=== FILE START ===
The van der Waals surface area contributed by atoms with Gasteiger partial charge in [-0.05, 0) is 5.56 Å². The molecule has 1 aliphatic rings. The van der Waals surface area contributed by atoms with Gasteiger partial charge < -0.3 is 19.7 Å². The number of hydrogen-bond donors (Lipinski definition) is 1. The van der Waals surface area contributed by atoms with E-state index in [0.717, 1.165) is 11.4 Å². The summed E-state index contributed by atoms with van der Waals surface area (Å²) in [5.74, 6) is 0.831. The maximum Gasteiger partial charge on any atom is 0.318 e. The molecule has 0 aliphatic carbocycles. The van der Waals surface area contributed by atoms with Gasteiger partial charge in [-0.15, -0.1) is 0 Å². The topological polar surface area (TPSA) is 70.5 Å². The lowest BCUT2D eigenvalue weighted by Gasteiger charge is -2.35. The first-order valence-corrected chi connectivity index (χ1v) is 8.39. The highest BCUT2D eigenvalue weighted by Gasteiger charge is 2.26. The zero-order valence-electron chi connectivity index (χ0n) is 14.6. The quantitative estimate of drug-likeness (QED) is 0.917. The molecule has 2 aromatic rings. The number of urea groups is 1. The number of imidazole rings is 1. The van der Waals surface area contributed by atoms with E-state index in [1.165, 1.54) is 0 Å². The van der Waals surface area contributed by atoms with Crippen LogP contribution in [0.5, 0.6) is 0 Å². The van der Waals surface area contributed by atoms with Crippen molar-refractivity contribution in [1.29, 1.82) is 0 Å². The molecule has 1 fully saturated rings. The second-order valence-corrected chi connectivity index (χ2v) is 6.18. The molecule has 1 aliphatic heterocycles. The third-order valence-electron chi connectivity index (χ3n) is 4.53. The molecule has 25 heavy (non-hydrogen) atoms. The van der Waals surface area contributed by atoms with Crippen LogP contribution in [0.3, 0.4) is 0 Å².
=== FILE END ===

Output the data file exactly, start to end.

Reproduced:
The van der Waals surface area contributed by atoms with Gasteiger partial charge in [-0.05, 0) is 5.56 Å². The molecule has 1 aliphatic rings. The van der Waals surface area contributed by atoms with Gasteiger partial charge < -0.3 is 19.7 Å². The number of hydrogen-bond donors (Lipinski definition) is 1. The van der Waals surface area contributed by atoms with E-state index in [0.717, 1.165) is 11.4 Å². The summed E-state index contributed by atoms with van der Waals surface area (Å²) in [5.74, 6) is 0.831. The maximum Gasteiger partial charge on any atom is 0.318 e. The molecule has 0 aliphatic carbocycles. The van der Waals surface area contributed by atoms with Gasteiger partial charge in [-0.15, -0.1) is 0 Å². The topological polar surface area (TPSA) is 70.5 Å². The lowest BCUT2D eigenvalue weighted by Gasteiger charge is -2.35. The first-order valence-corrected chi connectivity index (χ1v) is 8.39. The highest BCUT2D eigenvalue weighted by Gasteiger charge is 2.26. The zero-order valence-electron chi connectivity index (χ0n) is 14.6. The quantitative estimate of drug-likeness (QED) is 0.917. The molecule has 2 aromatic rings. The number of urea groups is 1. The number of imidazole rings is 1. The van der Waals surface area contributed by atoms with E-state index in [1.165, 1.54) is 0 Å². The van der Waals surface area contributed by atoms with Crippen LogP contribution in [0.5, 0.6) is 0 Å². The van der Waals surface area contributed by atoms with Crippen molar-refractivity contribution in [1.29, 1.82) is 0 Å². The molecule has 1 fully saturated rings. The second-order valence-corrected chi connectivity index (χ2v) is 6.18. The molecule has 1 aliphatic heterocycles. The third-order valence-electron chi connectivity index (χ3n) is 4.53. The molecule has 25 heavy (non-hydrogen) atoms. The van der Waals surface area contributed by atoms with Crippen LogP contribution in [0.3, 0.4) is 0 Å².